Manual mode consists of three elements ISO, F-Stop, and Shutter Speed. How you adjust each of these settings will affect the ‘type’ of image you are going to produce.

How to take a picture for a website - Exposure Triangle
Exposure Triangle

ISO means how sensitive you want your sensor to be to light.  You use a lower number (ISO 100) when you have a lot of lighting and a higher number when you have limited lighting (ISO 16000).

F-Stop controls the difference between your subject focus and the background (as well as lighting, but that’s an advanced topic).  A lower F-Stop (1.2) means that there will be a big gap between your subject and the background and higher F-Stop (5.6) means the subject and background will be closer together on the image.

The last is Shutter Speed and this controls how long the shutter stays open.  A lower number means the picture will be brighter and a higher number means picture will be darker.

Now here are some super general manual mode settings for the different types of images you may shoot.  They should provide you with a good starting point and you can adjust them depending on the particular lighting situation you are in. 

Note – these settings assume you have plenty of natural lighting to work with.  Also when taking any pictures, it’s very important to avoid shaking your hands as much as possible, this can lead to a blurry focus which no amount of Photoshopping can fix.

Food /Close Up Images

ISO 500 – 1000
F-Stop 4.0 – 6.3
Shutter Speed > 1/160

Note – if the picture is too bright, raise shutter speed.  If picture is too dark, lower shutter speed but don’t go below 1/160 (focus may be blurry).

How to take a picture for a website - Close Up
Close Up Images

Travel / Landscape / Family / Mommy Blog Images

ISO 400 – 800
F-Stop 3.5 – 5.6
Shutter Speed > 1/100

Note – if the picture is too bright, raise shutter speed.  If picture is too dark, lower shutter speed but don’t go below 1/100 (focus may be blurry).

How to take a picture for a website - Family Travel
Travel Images

Make Up / Portrait Images

ISO 100 – 800
F-Stop 2.0 – 3.5
Shutter Speed > 1/100

Note – if the picture is too bright, raise shutter speed.  If picture is too dark, lower shutter speed but don’t go below 1/100 (focus may be blurry).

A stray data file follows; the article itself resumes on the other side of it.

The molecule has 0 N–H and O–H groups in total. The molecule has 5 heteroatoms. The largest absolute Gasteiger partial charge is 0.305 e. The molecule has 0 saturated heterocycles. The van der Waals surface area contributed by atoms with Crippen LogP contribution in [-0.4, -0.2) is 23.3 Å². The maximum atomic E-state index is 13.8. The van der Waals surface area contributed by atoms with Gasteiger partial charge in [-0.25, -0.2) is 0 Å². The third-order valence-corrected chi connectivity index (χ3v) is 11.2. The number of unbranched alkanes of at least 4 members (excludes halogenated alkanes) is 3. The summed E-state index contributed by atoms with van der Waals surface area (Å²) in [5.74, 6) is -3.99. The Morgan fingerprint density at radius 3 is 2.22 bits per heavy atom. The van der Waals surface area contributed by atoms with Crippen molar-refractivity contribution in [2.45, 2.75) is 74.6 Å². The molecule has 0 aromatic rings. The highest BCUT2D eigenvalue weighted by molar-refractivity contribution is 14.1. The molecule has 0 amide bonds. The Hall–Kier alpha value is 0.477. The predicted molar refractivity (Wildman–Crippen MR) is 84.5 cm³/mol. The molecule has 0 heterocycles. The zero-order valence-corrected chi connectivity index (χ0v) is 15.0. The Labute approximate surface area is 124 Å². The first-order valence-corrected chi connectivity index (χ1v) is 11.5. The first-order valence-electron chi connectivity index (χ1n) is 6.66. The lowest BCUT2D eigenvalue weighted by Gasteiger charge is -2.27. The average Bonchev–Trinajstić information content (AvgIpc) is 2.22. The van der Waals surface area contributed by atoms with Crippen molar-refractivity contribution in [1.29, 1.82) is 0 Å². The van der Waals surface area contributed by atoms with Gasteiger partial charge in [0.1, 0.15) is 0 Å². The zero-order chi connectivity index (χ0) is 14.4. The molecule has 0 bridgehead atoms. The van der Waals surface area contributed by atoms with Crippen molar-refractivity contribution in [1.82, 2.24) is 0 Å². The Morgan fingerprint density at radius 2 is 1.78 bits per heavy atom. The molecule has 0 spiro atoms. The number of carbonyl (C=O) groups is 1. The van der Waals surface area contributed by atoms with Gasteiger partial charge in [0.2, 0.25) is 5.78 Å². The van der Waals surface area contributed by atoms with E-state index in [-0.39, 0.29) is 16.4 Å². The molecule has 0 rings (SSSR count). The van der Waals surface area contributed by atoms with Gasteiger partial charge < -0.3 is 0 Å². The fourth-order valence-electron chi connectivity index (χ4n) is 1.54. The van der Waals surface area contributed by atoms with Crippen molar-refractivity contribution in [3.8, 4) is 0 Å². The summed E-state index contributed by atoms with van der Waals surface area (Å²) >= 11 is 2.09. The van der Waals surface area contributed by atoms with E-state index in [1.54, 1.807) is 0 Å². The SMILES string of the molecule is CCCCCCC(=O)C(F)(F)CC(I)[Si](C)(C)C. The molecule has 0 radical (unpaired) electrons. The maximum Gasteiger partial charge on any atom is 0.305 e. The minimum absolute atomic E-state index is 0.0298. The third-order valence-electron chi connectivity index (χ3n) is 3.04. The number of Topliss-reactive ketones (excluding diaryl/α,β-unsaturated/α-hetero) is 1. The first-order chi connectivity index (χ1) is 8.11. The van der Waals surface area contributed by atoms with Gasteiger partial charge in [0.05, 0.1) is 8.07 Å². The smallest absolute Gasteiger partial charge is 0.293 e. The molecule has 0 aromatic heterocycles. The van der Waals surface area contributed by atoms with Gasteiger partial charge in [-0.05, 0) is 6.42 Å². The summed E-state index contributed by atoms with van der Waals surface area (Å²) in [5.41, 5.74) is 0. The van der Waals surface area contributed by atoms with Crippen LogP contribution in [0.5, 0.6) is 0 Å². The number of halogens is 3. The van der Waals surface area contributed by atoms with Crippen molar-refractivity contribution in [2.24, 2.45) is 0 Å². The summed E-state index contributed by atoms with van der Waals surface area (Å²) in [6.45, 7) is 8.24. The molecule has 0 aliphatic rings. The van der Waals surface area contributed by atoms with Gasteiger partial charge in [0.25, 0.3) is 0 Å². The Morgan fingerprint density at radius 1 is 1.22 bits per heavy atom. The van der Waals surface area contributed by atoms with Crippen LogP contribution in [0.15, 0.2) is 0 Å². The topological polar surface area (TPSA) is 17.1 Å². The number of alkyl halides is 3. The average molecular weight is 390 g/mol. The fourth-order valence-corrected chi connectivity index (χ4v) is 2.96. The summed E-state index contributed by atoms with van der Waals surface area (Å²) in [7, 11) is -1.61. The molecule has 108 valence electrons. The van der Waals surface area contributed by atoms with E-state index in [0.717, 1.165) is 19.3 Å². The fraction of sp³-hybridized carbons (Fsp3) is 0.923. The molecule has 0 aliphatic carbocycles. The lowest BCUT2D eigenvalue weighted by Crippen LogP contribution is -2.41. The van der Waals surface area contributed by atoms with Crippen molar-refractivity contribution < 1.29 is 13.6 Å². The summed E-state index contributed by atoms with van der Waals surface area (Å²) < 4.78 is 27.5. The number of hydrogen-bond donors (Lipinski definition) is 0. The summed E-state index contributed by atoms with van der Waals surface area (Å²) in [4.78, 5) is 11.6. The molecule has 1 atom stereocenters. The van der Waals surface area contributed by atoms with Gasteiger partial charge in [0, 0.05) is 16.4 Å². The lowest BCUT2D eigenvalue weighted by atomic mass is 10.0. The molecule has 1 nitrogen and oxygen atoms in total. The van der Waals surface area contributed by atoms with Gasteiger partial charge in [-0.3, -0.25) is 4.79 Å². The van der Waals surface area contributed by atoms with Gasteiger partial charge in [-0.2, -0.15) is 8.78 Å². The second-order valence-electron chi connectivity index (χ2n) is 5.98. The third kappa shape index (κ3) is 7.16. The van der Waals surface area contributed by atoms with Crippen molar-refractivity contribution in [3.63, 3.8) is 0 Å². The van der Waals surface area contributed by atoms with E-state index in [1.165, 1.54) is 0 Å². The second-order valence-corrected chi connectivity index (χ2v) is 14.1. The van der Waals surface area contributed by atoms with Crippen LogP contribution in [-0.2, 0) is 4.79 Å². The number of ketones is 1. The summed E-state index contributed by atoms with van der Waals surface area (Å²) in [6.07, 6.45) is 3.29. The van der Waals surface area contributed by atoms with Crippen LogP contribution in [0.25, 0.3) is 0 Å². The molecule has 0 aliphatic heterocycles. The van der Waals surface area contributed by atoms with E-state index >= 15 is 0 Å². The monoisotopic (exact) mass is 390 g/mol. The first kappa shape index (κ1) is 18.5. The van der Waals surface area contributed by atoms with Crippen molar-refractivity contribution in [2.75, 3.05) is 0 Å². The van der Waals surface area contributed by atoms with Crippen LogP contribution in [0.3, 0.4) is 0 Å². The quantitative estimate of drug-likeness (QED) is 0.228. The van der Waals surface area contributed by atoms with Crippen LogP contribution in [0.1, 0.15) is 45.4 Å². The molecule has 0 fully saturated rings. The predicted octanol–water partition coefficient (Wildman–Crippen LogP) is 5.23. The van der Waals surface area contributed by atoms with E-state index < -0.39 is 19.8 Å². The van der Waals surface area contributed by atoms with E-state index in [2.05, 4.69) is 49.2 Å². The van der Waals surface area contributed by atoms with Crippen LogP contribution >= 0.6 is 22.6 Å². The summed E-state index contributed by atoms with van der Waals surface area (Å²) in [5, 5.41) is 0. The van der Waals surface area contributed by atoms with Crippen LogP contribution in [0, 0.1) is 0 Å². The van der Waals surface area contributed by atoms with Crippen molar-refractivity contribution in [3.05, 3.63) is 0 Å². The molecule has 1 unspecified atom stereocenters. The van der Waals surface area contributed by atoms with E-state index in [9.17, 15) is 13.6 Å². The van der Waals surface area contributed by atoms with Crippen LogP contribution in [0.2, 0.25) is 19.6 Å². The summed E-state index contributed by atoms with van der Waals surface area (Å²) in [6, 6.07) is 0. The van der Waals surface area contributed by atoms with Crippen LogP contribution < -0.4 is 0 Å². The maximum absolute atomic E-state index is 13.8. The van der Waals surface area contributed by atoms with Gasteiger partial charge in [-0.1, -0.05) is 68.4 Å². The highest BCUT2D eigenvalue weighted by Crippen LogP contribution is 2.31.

How to take a picture for a website - Close Up Shot
Portrait Images

Long Lens / Wildlife Images

ISO 800 – 1600
F-Stop 5.6 – 7.1
Shutter Speed > 1/400

Note – if the picture is too bright, raise shutter speed.  If picture is too dark, lower shutter speed but don’t go below 1/400 (focus may be blurry).

How to take a picture for a website - Wildlife Image
Telephoto (Long Distance) Images

Post Processing Editing

After you take your pictures, the next step in how to take a picture for a website would be to post process/edit them and the only program we can recommend is Adobe Lightroom

This does have a learning curve to it, but there are plenty of videos out there that really help explain how to use this program.  This is really a powerful program that can transform a good picture to an editorial level picture.  But keep in mind it can’t perform miracles and make a bad picture into a great picture.

How to take a picture for a website - Main Dashboard in Lightroom
Main Dashboard in Lightroom

You now have all the proper equipment, programs, and tips on how to take a picture for a website! 

After hours and hours of work, you have everything set and now producing great content on a daily bases!  So the next natural question would probably be ‘when can I start seeing the fruits of my labor’?  Head over to our final Step 6 to see what our experience has taught us thus far!

Disclosure – this page contains marketing affiliate links.